Haemagogus janthinomys Dyar, 1921




Etymology: not stated [color of violets (Gr); possibly refers to overall purple aspect]

Haemagogus janthinomys is a handsome mosquito, with its thorax clothed in broad silver, golden, and greenish-blue scales, and vivid violet scales on the upper surface of the abdominal segments. Haemagogus janthinomys belongs to the Albomaculatus Section of the subgenus Haemagogus, and is readily distinguishable from all other species in this group—except Hg. capricornii from which it can only be differentiated morphologically using male genitalia characters. That females are essentially isomorphic may have confused accurate bionomic and distributional assignments for these two species.

Type locality: Trinidad [Trinidad & Tobago]

Type depository: U.S. National Museum, Washington, D.C., United States (USNM)

DIAGNOSTIC CHARACTERS  (Click photos to view; mouse over and click large photo to zoom in.)

ADULT (illustrated): Thorax: Scutal scales of various metallic colors (green, blue, copper, bronze); scutum with contrasting silver scales in antealar area; pleuron with single broad vertical band of silver scales; lower mesokatepisternum with a well-developed seta; postpronotum densely scaled; mesopostnotum bare; C-I,II with patches of dark scales.  Wing: Vein R2+3 usually greater than 0.55 of R2. Legs: Fe-II,III without apical pale spots; Fe-III with silver scales anteriorly extending to apex. Abdomen (dorsal): IV–VIII-Te with dark bluish-green scales on distal margins, contrasting with predominantly purple tergal scales.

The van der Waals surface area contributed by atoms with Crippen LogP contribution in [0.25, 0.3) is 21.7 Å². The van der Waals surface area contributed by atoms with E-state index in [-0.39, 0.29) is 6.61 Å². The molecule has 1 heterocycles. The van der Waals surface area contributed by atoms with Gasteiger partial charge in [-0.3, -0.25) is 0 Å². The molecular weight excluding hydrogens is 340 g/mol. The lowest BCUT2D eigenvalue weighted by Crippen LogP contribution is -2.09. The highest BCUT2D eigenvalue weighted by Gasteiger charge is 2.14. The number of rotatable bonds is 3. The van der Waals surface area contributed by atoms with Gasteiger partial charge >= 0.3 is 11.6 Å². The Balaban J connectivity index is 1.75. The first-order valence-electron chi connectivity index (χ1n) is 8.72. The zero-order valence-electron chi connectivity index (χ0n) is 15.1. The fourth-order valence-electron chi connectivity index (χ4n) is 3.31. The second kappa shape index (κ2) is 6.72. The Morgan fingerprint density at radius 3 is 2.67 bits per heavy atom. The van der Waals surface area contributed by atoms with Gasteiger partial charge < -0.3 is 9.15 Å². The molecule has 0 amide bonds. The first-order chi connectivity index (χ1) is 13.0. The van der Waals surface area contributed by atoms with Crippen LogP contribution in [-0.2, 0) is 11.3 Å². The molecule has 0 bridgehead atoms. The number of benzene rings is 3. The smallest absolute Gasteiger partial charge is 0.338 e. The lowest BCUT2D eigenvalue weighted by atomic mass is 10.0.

LARVA (not illustrated): Head: Seta 6-C single. Abdominal segments: Setae 5–7-P on common tubercle; seta 12-I absent. Terminal segments: Comb scales attached to sclerotized plate, 4–11 CS in a single row, with single pointed, minutely fringed spine; saddle with well-developed spines on caudal margin; boss strongly sclerotized; pecten with spines 10–14, in about basal 0.5 of siphon; seta 1-S 2,3 branched, inserted in about basal 0.55 of siphon.



Arnell 1973

Becker et al. 2010



adult mosquito key icon

WRBU - Haemagogus - Neotropical Region – Adult

larval key icon

WRBU - Haemagogus - Neotropical Region – Larva

Exemplar DNA sequences

Hg. janthinomys COI: KM593034–35, KY859893–97, MF172319–21, MG242531.




Immatures of Haemagogus janthinomys are always found in natural container habitats, primarily tree holes. Population densities are greater than five times higher in wet season than in the dry season due to abundance of suitable immature habitat.


Haemagogus janthinomys is a true arboreal mosquito—found exclusively in primary tropical rain forest throughout most of its range—reaching peak densities at heights over 100m up in the forest canopy. It seldom ventures to ground level to seek bloodmeals, and then, only when the forest is disturbed. In French Guiana, ground host-seeking activity by Hg. janthinomys was shown to be seasonal. The species is multivoltine, with some females laying as many as seven egg batches. It is active during the day (06:00–18:00). Haemagogus janthinomys is extremely plastic in host choice, feeding on primates, birds, rodents, opossums, cattle, horses, dogs, and man, with several individuals noted to take blood from up to three different host species in a single ovicycle. In addition, an average of seven eggs per ovicycle are retained by the females, which may promote trans-ovarial transmission in infected females. Haemagogus janthinomys is an important zoonotic vector for viruses, particularly yellow fever, across its range.